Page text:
NBER: Can efforts to eradicate inequality in wealth and education eliminate intergenerational persistence of socioeconomic status? The Chinese Communist Revolution and Cultural Revolution aimed to do exactly that. Using newly digitized archival records and contemporary census and household survey data, we show that the revolutions were effective in homogenizing the population economically in the short run. However, the pattern of inequality that characterized the pre-revolution generation re-emerges today. Almost half a century after the revolutions, individuals whose grandparents belonged to the pre-revolution elite earn 16 percent more income and have completed more than 11 percent additional years of schooling than those from non-elite households. We find evidence that human capital (such as knowledge, skills, and values) has been transmitted within the families, and the social capital embodied in kinship networks has survived the revolutions. These channels allow the pre-revolution elite to rebound after the revolutions, and their socioeconomic status persists despite one of the most aggressive attempts to eliminate differences in the population.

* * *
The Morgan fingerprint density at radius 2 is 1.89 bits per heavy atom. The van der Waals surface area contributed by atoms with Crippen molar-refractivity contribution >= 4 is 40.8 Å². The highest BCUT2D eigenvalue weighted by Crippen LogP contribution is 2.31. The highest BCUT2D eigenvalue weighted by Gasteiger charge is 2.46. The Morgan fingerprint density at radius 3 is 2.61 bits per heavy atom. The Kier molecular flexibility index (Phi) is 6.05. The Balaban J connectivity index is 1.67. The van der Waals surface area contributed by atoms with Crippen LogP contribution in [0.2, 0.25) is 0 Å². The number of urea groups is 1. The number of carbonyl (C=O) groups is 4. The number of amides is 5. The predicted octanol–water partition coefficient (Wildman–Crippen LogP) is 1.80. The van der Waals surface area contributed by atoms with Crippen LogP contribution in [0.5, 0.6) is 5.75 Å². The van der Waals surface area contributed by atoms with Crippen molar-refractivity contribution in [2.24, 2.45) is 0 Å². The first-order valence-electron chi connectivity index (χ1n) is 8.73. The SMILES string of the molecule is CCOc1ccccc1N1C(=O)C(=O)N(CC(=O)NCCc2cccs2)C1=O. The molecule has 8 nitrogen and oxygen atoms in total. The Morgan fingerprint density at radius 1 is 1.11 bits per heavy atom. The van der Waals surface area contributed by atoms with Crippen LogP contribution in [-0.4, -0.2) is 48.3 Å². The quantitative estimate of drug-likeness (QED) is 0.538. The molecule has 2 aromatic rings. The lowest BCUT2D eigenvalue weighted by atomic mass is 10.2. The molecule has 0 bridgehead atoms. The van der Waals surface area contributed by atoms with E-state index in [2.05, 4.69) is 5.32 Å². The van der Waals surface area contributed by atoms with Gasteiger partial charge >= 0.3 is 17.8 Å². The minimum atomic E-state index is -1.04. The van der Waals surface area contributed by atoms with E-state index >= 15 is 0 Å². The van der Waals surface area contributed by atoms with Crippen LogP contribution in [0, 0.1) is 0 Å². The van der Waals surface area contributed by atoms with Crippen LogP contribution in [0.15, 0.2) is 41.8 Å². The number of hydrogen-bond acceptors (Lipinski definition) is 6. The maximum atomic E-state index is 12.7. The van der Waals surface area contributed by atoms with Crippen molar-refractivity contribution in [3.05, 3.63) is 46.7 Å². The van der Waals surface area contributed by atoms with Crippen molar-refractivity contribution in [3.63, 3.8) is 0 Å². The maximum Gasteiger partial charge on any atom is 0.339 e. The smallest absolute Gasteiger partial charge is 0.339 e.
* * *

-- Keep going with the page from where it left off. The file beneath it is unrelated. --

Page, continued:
That’s the abstract of Persistence Despite Revolutions one of Alberto Alesina’s last papers (with Marlon Seror, David Y. Yang, Yang You & Weihong Zeng). The Economist has a nice summary with an incredible graph illustrating the basic finding: